In a new study, researchers found that restricting eating to an eight-hour window, when activity is highest, may help decrease the risk of development, growth, and metastasis of breast cancer.
They found that time-restricted feeding — a form of intermittent fasting aligned with circadian rhythms — may improve metabolic health and tumor circadian rhythms in obesity.
The research was conducted by a team at the University of California San Diego School of Medicine and elsewhere.
Previous research has shown that obesity increases the risk of many cancers by negatively affecting how the body reacts to insulin levels and changing circadian rhythms.
Breast cancer is the second most common cancer among women in the United States, after skin cancers. One in eight women will develop breast cancer in their lifetime.
In the study, the team tested whether time-restricted feeding of obese mice affected the development and growth of tumors and reduced breast cancer metastasis to the lungs.
Both obesity and menopause can disrupt circadian rhythms, which in turn can lead to the development of insulin resistance, predisposing individuals to chronic diseases like cancer.
The team found that elevated insulin levels in obese mice are driving the accelerated tumor growth.
Artificially elevating insulin levels accelerated tumor growth, whereas reducing insulin levels could mimic the effect of the time-restricted feeding.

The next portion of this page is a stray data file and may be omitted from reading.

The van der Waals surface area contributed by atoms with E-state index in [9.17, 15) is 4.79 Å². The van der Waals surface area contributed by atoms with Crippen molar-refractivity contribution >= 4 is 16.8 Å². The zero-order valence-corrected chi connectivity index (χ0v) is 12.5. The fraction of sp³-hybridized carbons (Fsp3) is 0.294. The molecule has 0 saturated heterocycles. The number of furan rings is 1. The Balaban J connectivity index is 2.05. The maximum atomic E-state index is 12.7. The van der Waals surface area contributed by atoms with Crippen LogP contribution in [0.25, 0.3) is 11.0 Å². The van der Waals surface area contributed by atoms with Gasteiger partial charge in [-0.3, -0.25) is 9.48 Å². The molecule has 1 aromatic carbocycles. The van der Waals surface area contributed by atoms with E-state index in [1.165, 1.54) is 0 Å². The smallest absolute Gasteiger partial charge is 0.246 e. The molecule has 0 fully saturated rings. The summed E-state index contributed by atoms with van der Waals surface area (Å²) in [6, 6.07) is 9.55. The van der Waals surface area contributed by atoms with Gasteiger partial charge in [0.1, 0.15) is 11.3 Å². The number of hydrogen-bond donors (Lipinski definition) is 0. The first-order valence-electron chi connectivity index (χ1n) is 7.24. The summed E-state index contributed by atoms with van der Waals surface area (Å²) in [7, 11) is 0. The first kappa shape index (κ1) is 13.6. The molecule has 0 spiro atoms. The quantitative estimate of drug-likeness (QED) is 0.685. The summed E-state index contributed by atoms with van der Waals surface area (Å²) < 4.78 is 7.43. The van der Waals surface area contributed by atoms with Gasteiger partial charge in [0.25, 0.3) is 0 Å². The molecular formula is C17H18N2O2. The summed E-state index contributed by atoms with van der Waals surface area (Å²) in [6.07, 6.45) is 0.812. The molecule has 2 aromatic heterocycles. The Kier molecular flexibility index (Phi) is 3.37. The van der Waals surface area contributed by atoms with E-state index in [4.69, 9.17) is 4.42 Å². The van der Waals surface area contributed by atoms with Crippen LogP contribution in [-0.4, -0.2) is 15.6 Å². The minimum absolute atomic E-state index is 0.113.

The results suggest that the anti-tumor effect of time-restricted feeding is due to improving metabolic health and lowering the levels of insulin.
The team says time-restricted eating has a positive effect on metabolic health and does not trigger the hunger and irritability linked to long-term fasting or calorie restriction.
Through its beneficial metabolic effects, time-restricted eating may also provide an inexpensive, easy to adopt, but effective strategy to prevent and inhibit breast cancer without requiring a change in diet or physical activity.
Exploring the ability of time-restricted eating to prevent breast cancer in women, or cancer, in general, could affect a wide range of patients.
One author of the study is Nicholas Webster, Ph.D., a professor at UC San Diego School of Medicine.
The study is published in Nature Communications.
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